“I don’t remember a whole lot,” said Andrew Krause. “I remember blacking out with the sleeping pills.” The year was 2006. That was the year that Krause tried to commit suicide.
“That was with a combination of pharmaceuticals, mainly sleeping pills, pain killers, and some psychological dissociatives,” he said.
Krause, a 31-year-old student at Lorain County Community College, has had more than one experience with suicide and the repercussions it can have on family and friends.
“The biggest fear isn’t death, it’s not dying when you attempt to do it.
You’re concerned about dying correctly.”
“It’s pretty bad that I have to think of how many suicides I’ve experienced,” Krause disclosed.
He told the story of how his grandfather, an alcoholic, shot his grandmother in the leg, then went on to shoot himself. “That was the first in the family,” Krause said.
The second would be a cousin. “He intentionally overdosed on heroin,” Krause said. He went on to explain how his cousin was getting treatment at a recovery house, managed to sneak heroin inside, and left a suicide note.
At the age of 13, one of Krause’s middle-school friends shot himself with a handgun. A couple of years later, another friend was found hanging in his bedroom closet by a dog leash after a particularly bad bout of bullying.
All of this occurred before that night in 2006, when Krause decided to take his own life.
“[It had] kind of an interesting effect because you move in and out of consciousness,” Krause recalled of his own experience.
Among 15-24 year-olds, the suicide rate has gradually increased since 2007: from 9.6 deaths per 100,000, to 11.1 in 2013, according to the latest available research from the Centers for Disease Control (CDC). Active Minds, a nonprofit organization that works to raise the awareness of mental health concerns on college campuses, estimates that roughly 1,100 undergraduates commit suicide across the country annually.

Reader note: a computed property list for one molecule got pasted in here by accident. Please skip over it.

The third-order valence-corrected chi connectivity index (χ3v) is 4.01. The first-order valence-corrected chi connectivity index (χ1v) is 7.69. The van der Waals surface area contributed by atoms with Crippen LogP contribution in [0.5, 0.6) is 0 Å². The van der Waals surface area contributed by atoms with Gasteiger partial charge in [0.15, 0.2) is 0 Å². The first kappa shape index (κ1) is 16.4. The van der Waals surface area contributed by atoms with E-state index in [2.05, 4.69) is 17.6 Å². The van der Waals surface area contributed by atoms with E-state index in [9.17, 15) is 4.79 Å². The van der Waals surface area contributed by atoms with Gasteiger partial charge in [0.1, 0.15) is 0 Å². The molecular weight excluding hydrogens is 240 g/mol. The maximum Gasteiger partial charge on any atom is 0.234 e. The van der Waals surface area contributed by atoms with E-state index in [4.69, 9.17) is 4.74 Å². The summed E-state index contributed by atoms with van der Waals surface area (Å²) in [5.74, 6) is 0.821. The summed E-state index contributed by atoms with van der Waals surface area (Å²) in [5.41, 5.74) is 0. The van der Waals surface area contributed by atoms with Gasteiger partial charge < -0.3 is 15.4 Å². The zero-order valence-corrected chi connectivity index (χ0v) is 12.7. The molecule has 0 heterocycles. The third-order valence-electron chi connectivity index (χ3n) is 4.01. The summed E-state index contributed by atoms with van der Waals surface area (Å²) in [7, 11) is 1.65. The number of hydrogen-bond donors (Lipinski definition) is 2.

“People do lead lives of quiet desperation,” said Quentin Kuntz, the crisis counselor at Lorain County Community College. “In some polls or some statistics, I think young people between the ages of 17-25, [suicide] is often the leading cause of death,” Kuntz said. “But it’s very high.”
Millennials are tasked with challenges no other generation has experienced: lives lived almost entirely on social media. This plays into what is known as social comparison theory, which states that we determine our social and personal worth based on how we measure up to others, according to Psychology Today’s website. Basically, we see our friend’s social media posts and believe them to be more successful and popular, that their lives are more exciting than our own.
However, social media posts are often finely crafted and curated, where one almost always presents themselves in a favorable light. Social comparison is related to feelings of inadequacy, envy, and depression, according to research from Scripps College. This can have drastic consequences, as evidenced by University of Pennsylvania student Madison Holleran, whose suicide was unexpected because friends assumed she was happy based on Holleran’s social media presence, per the Scripps research.
“The thing I think is so serious about young people, and college students are good example of this: your atypical student who’s 45 and is taking classes part time has more life experience,” said Kuntz. He went on to explain that, while middle-aged adults are able to see past any perceived failures, young adults can lose focus of life beyond a bad breakup or getting a B instead of an A on a test. This is especially compounded by the perception that our peers are achieving at a higher rate than us.
The ‘Right Way’
In extreme cases, these feelings of inadequacy and depression can lead to suicidal ideation, the preoccupation with how how to commit suicide or with what life would be like if you were not around.
But for Krause, it didn’t stop at just thinking about dying, but dying in the right manner. “You think about how to do it,” Krause said. “The biggest fear isn’t death, it’s not dying when you attempt to do it,” he continued. “Your biggest fear is not doing it right. So, in the ideation, you’re not even concerned about dying. You’re concerned about dying correctly.”